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Background: When the Astronomy.SE beta site closed, its questions were moved en masse to Physics.SE where the great bulk of them at certainly on topic. One of the possible exceptions are those questions on practical astrophotography which are not particularly good fits for Physics.

I'd lie to discuss the suitability of these questions for Photo.SE and establish a policy so make the proper disposition of these question clear.

Examples:

unfortunately their tagging is rather inconsistent, but there are a couple more on this search.

  • Can you use punctuation? Did the Astronomy site close? Or did they close the questions? – dpollitt May 31 '12 at 0:57
  • Only if harassed by a competent editor. – dmckee --- ex-moderator kitten May 31 '12 at 1:14
  • So... can we get these migrated? – rfusca Jun 3 '12 at 21:54
  • @rfusca I've just done a couple, but not the hydrogen alpha one pending some kind of consensus on it. And I'll do the other two from the search I posted above. – dmckee --- ex-moderator kitten Jun 3 '12 at 21:57
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    @dmckee - it really seems like a photography question. It talks a lot about the camera, the CCD, and the filters - along with historical camera examples. I would have trouble seeing somebody thinking "I want a good astro camera - lets ask on the physics site." – rfusca Jun 3 '12 at 21:59
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    Hmmm. I'm not sure about this one: photo.stackexchange.com/questions/23981/… – Please Read Profile Jun 3 '12 at 22:11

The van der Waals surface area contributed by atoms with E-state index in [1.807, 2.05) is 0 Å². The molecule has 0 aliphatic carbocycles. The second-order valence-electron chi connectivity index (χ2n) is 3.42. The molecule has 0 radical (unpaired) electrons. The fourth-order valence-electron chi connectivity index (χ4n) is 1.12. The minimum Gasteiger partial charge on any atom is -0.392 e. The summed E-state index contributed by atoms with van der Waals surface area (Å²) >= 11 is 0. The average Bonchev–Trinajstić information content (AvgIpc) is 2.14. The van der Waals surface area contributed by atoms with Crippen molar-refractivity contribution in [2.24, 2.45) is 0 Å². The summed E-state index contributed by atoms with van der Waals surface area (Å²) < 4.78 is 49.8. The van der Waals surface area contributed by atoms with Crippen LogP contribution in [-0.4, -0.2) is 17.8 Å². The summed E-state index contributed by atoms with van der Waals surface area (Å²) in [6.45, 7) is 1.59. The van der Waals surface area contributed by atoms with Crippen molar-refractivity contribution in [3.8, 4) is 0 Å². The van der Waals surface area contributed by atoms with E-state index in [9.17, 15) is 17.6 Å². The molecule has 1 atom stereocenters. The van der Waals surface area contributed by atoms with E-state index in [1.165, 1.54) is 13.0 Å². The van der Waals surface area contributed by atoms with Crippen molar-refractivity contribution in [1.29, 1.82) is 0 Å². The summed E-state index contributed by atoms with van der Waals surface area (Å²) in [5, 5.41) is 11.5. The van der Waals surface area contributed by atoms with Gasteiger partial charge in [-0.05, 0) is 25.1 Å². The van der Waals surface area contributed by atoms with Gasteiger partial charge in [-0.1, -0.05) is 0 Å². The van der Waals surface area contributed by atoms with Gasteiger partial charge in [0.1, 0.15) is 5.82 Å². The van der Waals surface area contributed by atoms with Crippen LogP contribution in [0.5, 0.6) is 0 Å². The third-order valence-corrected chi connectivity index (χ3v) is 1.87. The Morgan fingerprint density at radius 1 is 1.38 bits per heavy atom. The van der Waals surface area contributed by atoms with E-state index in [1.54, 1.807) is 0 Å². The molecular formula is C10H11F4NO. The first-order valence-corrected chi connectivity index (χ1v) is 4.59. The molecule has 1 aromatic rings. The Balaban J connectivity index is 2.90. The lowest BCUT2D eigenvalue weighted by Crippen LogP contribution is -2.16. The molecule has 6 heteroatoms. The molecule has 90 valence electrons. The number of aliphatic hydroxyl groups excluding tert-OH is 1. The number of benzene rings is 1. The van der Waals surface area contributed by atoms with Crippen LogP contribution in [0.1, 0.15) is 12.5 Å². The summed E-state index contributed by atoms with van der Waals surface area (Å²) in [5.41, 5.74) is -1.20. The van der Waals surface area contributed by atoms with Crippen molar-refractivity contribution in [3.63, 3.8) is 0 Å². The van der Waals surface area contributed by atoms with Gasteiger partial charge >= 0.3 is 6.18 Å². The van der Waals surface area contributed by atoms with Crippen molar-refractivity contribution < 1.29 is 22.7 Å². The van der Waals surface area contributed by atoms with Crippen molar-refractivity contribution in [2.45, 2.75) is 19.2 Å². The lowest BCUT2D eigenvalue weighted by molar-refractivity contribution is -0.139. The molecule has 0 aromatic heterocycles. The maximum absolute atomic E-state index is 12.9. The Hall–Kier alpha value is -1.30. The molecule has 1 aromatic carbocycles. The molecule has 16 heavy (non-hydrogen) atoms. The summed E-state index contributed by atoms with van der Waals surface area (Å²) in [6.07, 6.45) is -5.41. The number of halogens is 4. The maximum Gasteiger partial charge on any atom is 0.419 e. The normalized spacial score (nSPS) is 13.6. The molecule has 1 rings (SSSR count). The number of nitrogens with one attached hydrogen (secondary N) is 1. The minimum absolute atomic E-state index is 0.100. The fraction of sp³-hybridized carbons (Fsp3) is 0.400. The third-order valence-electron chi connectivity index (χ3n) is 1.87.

• Ya, that one doesn't seem up photo's alley. – rfusca Jun 3 '12 at 22:23
  • @mattdm: Well, if you don't want it send it back. No trouble for us to keep it. – dmckee --- ex-moderator kitten Jun 3 '12 at 22:24
  • this one is about optics but not necessarily photography photo.stackexchange.com/q/23987/6789 – DHall Jun 4 '12 at 19:38
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The position I'm taking is that these are questions more about taking pictures (process, technique and equipment) than about physical or astronomical processes, and would prefer to see them moved off of Physics.SE.

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My position is that most of the questions should stay on Physics.SE, with some exceptions. I mean "most of the questions" to include those which are:

  • Not about the creative aspects of astrophotography (composition, background, post-procesing effects, etc.).

  • About aspects of astrophotography that do not have a large number of experts on photo.SE such as noise, photometry, image processing for the purpose of measurement rather than aesthetics, imaging outside the visible spectrum, diffraction, etc. (eg. most photography experts wouldn't know what was meant by "H-alpha" and if they do they are probably also on physics.SE)

  • Asked in such a way as to imply that the desired answers should come from a technical/scientific point of view.

The rest of the questions, those which are clearly about the artistic aspects of astrophotography and obviously off topic on physics.SE, should of course be migrated.